Who claims that high PO4 locks up Zn in aquatic plants?
I think it's due to more growth in your results.
If you are limited by one nutrient, say PO4, adding say 2-3ppm will switch the most limiting factor to something else. This has NOTHING to do with binding of anyone nutrient with another.
It has to do with Liebig's Law of the Minimum.
If the focus is on all the nutrients and providing non limiting ppm's/amounts, then you do not chase one low nutrient level to the next.
This "chase effect" causes many myths in aquariums.
Many added PO4 and end up with algae, many did not. So we know it must be some other cause than PO4. If you add lower CO2, but have a system that is more strongly limited by PO4 than say CO2, adding PO4 will dramatically increase the rates of growth, then the demand for CO2 will go up dramatically.
So now you are CO2 limited, whereas prior, the limitation was PO4. Indirectly, ou provided stable low CO2 to the plants by strong PO4 limitation. PO4 was much more a bottle neck than CO2.
When you test PO4 independent of CO2, or Zn or which ever other nutrient you chose, now we see that there is no effect.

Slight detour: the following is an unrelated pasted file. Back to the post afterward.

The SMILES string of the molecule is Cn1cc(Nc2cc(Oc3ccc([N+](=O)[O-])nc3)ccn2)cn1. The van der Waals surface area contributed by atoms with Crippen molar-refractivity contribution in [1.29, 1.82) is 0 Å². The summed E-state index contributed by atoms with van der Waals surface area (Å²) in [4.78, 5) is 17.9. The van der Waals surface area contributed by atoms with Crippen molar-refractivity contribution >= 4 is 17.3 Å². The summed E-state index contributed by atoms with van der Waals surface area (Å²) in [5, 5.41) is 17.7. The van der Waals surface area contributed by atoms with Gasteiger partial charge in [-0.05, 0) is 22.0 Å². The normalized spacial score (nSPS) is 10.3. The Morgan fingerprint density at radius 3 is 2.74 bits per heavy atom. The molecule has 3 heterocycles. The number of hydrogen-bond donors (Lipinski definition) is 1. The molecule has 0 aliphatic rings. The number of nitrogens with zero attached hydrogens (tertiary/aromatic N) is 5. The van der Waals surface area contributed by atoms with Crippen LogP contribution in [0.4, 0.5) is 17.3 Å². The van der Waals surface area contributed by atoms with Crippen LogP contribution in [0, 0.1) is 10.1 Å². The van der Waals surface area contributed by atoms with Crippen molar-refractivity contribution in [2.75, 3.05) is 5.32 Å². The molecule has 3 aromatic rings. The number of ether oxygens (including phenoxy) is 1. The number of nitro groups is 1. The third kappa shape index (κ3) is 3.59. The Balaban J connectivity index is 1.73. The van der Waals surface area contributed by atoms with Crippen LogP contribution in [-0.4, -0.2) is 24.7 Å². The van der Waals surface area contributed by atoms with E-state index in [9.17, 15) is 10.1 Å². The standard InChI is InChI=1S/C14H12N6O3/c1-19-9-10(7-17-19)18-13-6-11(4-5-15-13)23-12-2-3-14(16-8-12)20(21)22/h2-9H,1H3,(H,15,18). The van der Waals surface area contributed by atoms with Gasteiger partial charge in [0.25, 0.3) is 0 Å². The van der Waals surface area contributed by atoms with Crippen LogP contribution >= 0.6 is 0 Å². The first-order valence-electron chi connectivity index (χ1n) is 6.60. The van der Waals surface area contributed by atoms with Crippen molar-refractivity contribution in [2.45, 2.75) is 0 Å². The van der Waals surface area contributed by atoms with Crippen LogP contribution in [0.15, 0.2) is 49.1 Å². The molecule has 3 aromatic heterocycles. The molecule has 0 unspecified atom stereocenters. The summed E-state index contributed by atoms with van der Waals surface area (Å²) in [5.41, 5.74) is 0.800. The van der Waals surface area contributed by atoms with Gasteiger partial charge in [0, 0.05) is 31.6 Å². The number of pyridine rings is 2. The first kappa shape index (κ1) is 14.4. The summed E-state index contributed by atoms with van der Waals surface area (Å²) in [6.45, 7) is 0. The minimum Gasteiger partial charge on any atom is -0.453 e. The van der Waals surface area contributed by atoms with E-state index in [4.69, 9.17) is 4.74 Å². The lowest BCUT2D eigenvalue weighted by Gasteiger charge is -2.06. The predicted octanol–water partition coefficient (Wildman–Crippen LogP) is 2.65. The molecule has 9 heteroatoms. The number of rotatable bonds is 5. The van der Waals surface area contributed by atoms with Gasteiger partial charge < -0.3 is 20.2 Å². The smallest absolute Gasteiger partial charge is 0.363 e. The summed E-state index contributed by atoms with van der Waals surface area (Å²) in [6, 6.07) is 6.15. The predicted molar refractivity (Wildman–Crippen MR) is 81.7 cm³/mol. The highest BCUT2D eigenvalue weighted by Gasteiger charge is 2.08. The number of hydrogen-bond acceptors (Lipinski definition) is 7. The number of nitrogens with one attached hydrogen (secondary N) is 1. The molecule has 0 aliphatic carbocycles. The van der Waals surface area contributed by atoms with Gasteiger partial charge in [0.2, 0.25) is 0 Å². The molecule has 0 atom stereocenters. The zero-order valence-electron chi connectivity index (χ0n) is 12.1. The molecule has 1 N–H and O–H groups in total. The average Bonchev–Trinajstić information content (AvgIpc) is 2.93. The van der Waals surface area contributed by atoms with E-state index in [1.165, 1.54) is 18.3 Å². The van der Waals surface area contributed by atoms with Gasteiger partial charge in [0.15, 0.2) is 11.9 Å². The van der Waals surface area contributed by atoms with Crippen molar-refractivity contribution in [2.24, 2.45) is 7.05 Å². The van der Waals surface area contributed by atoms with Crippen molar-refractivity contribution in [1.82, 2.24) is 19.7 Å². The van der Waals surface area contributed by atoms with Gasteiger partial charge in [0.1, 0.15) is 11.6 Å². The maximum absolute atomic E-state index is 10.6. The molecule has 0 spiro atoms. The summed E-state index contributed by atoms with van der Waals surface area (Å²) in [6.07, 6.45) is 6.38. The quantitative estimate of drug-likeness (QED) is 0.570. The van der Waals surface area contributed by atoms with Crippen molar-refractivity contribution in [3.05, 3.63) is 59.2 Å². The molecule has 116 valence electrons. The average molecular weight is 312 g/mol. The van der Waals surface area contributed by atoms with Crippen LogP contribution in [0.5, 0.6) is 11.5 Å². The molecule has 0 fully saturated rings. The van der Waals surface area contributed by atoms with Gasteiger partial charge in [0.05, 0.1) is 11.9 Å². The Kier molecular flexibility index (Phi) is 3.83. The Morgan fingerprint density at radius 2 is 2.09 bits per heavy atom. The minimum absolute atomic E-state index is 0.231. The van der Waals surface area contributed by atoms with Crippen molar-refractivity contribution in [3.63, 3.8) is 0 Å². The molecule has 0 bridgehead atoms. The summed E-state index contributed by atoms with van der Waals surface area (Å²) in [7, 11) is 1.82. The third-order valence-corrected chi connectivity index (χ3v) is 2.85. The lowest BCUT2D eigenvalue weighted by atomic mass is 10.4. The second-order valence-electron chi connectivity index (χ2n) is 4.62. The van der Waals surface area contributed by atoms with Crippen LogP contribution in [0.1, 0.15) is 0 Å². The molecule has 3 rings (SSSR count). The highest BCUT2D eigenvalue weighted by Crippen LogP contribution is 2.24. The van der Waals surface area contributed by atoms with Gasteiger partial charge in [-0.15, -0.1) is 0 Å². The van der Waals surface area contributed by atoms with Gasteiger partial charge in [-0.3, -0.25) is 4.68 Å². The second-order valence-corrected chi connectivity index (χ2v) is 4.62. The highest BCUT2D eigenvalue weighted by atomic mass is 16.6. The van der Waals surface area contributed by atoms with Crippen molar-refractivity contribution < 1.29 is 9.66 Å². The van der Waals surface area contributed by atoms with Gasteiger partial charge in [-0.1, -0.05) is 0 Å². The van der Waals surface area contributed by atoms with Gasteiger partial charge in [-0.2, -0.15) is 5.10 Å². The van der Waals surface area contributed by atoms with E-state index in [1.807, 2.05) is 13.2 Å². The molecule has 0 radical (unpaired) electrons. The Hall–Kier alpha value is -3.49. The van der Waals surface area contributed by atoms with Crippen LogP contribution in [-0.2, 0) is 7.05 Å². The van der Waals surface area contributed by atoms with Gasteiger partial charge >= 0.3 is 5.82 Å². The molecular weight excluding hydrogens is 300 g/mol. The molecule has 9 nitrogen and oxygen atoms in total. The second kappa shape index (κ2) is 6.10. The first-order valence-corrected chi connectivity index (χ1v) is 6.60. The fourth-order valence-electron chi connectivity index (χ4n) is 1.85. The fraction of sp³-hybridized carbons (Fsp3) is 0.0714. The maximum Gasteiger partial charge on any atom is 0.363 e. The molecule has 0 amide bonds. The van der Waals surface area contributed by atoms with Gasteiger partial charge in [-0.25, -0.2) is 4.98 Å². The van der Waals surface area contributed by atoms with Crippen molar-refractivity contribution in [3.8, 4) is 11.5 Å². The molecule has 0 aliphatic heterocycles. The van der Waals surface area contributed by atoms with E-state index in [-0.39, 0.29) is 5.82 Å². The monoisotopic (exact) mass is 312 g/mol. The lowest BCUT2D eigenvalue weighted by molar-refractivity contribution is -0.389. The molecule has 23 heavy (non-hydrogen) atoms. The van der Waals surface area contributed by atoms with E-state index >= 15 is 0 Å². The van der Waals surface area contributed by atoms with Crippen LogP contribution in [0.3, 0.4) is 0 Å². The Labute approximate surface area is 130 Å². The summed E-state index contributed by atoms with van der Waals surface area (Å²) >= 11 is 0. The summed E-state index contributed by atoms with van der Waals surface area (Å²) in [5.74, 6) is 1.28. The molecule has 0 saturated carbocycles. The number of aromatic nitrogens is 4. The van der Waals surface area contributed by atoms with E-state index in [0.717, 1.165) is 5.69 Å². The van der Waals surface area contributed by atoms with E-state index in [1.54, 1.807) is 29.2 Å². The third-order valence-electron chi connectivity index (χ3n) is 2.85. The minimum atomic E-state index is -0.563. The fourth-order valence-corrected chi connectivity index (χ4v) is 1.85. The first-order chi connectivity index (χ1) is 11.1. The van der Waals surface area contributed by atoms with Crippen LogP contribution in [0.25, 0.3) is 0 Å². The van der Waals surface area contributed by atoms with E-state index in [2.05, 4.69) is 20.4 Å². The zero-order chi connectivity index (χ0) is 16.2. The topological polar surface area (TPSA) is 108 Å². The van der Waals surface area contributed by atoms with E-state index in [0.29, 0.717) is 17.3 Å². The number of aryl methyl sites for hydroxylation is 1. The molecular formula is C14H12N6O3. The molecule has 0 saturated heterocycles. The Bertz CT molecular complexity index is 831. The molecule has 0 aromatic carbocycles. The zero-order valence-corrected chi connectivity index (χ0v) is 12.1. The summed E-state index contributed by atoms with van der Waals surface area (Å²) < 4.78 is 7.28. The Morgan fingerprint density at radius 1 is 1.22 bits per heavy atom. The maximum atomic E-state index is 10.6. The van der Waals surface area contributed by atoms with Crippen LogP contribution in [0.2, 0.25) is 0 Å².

This means that Zn or the CO2 in the above example was not independent, so you cannot say say PO4 additions cause algae, nor that PO4 binds Zn, that's not been demonstrated not matter how hard the folks on line want to yell and shout.
Here's how you know:
I add plenty of PO4 and Zn, much like you did.
If it was due to binding as the myth/claims state, then adding more Zn/PO4 would increase the binding effects, more concentration.
At least that's what we might expect.
I have no issues with my plants at 5-10ppm of PO4. No issues with Zn either.
I add a fair amount of each.
I'd stick with your plan, you might consider tweaking the CO2 a bit when you add PO4 and add more traces in general, least you fine another trace metal you might be lacking later.
More light= more CO2= more nutrients.
Stick with that.
If you want less nutrients/growth etc, use less light= less CO2 = less nutrients.
Fairly simple idea and common sense.